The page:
Yes

834(59.9)

558(40.1)

1392(93.3)

2.40

0.078

No

47(46.1)

55(53.9)

102(6.7)

-

-

Total

881(59.0)

613(39.1)

1494(100)

-

-

Number of sex partner

No sex partner

140(55.8)

114(44.2)

251(16.7)

One sex partner

505(58.0)

365(42)

870(58.0)

4.77

0.771

2 or more sex partner

149(39.5)

228(51.5)

377(25.3)

-

-

Total

646(43.0)

707(57)

1501(100)

-

-

Condon use with casual sex partner (n=1312)

Consistence Condon use

79(47.3)

88(52.7)

167(12.7)

-

-

Inconsistence Condon use

703(63.4)

442(46.6)

1145(87.3)

1.84

0.941

Total

782(59.6)

530(40.4)

1312(100)

-

-

The findings also showed that among those who have never done an HIV test in their life time, more than half (57.6%) were men. Also, more than half (55.6%) of the participants reported to have visited health facility in the past 12months.The proportion of women (59%) who visited the facility within the last 12 months was significantly higher than that of the males (x2=21.01, p<0.001) .Out of the 744 participants that reported to have visited the health facility in the past 12 months, only 517 (69.5%) were offer HIV among which 458 (88.6%) accepted the test and received their results following laboratory analysis. As concerns future intensions to carry out an HIV test, 93.3% of the participants reported that they have plans to carry out the test in future. Among the 102 (6.7%) participants who refused that they do not plan to carry out HIV test in future, more than half (53.9%) were males (Table 3).

3.4 Reasons for HIV testing in the past 12 months

Among the 517 participants who reported to have done HIV test in the past 12 months, different reasons were advanced as to what prompted them to do the test .More than half (62.1%) of the participants reported that they went in for this test just out of curiosity to know their HIV status .On the other hand, 30.7% reported that they did not just decide to do the test on their own but the health worker asked them to do the test while on the other hand 1.3% of participants said they did it because they wanted to get married. 0.7% reported that they did the test in case they are positive they will prevent their partners and other people from contracting the infection (Figure 2).

fortune-biomass-feedstock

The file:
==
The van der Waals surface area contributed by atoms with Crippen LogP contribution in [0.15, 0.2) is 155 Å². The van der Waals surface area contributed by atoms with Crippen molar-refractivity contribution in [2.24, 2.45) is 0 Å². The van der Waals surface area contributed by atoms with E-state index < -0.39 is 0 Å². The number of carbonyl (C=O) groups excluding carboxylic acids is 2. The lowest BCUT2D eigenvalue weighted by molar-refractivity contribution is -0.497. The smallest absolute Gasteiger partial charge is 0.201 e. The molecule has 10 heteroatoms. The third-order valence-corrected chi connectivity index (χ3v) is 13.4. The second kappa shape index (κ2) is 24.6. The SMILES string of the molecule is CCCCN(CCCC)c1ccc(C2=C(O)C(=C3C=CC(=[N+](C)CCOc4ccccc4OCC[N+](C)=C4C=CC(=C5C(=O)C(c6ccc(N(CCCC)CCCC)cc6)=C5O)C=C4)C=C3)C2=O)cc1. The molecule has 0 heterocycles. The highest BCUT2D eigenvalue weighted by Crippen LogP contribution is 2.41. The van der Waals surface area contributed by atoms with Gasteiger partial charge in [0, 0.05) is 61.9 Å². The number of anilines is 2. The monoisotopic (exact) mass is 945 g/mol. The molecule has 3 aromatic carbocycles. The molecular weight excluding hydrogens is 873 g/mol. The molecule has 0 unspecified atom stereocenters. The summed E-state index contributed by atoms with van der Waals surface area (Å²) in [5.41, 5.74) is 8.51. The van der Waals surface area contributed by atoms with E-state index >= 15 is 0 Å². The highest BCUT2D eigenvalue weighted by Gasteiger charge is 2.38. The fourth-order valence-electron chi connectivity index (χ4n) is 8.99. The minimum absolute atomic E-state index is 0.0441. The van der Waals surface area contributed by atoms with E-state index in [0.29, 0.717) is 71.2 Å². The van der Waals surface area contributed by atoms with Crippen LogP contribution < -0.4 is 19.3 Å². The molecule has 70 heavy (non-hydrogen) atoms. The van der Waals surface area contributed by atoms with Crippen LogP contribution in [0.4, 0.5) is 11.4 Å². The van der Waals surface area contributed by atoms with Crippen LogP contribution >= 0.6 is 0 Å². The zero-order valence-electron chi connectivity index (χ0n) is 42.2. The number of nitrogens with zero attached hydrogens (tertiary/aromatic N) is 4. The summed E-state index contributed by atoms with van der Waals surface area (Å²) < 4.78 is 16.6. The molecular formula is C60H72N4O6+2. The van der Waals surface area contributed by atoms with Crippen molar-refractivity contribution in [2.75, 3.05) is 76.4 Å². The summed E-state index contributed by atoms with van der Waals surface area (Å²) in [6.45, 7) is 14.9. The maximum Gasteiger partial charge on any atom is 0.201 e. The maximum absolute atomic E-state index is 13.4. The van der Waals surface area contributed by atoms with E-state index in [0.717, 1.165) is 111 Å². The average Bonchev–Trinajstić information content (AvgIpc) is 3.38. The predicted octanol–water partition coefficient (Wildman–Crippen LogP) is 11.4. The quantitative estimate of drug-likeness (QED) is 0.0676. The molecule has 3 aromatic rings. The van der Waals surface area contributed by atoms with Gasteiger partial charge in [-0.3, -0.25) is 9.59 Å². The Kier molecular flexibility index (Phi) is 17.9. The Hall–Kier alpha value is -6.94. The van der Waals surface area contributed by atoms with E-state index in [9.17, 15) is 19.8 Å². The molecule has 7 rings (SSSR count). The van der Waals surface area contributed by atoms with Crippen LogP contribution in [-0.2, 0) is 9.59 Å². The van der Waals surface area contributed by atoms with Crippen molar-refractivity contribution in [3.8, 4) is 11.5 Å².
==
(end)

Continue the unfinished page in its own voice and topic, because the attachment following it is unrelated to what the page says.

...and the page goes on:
Figure 2: Reasons for taking an HIV test in the past 12 months.

3.5 Reasons for refusing to take an HIV test in the past 12 months

A total of 59 participants reported to have turned down HIV test in the past12 months and a variety of justifications were given as to why they refused to do this test. On one hand 17.1% said that they refused to do this because they were afraid of positive results and on the other hand 22.8% reported fear of stigmatization and discrimination as the main reason for refusing to take the test. Also, 17.1% said they have not been at the risk of HIV infection and therefore do not find any reason why they should do the test. 22% said they just do not want to do it. However, 21% of the participants said they were discouraged to do the test because they do not trust health workers as they can spread the news of positive results in the community (Figure 3).

fortune-biomass-feedstock

Figure 3: Reasons for not doing an HIV test.

3.6 Challenges associated with the implementation of the test and treat strategy

A total of 384 health workers were interviewed using a semi- structured questionnaire. The Health workers were drawn from the following Health facilities: Regional hospital Buea, Mutengene Baptist hospital, Tiko district Hospital, Muyuka district hospital and Limbe regional hospital. With respect to the challenges faced in the implementation of universal test and treat strategy, majority (34%) of the participants reported that patients retention in care is the major challenges as most patients do not stay on drugs once initiated .Also 56 (13%) reported that the limited number of psychosocial workers is also a challenge as these patients requires a lot of psychosocial support and follow up to be able to stay on treatment. Another challenge reported was long waiting time as reported by 11% of the participants while 12% reported lack of working spaces to provide services as another challenge. Other changes include limited number of HIV testers, frequent drug stock out and unavailability of test kits (Table 4).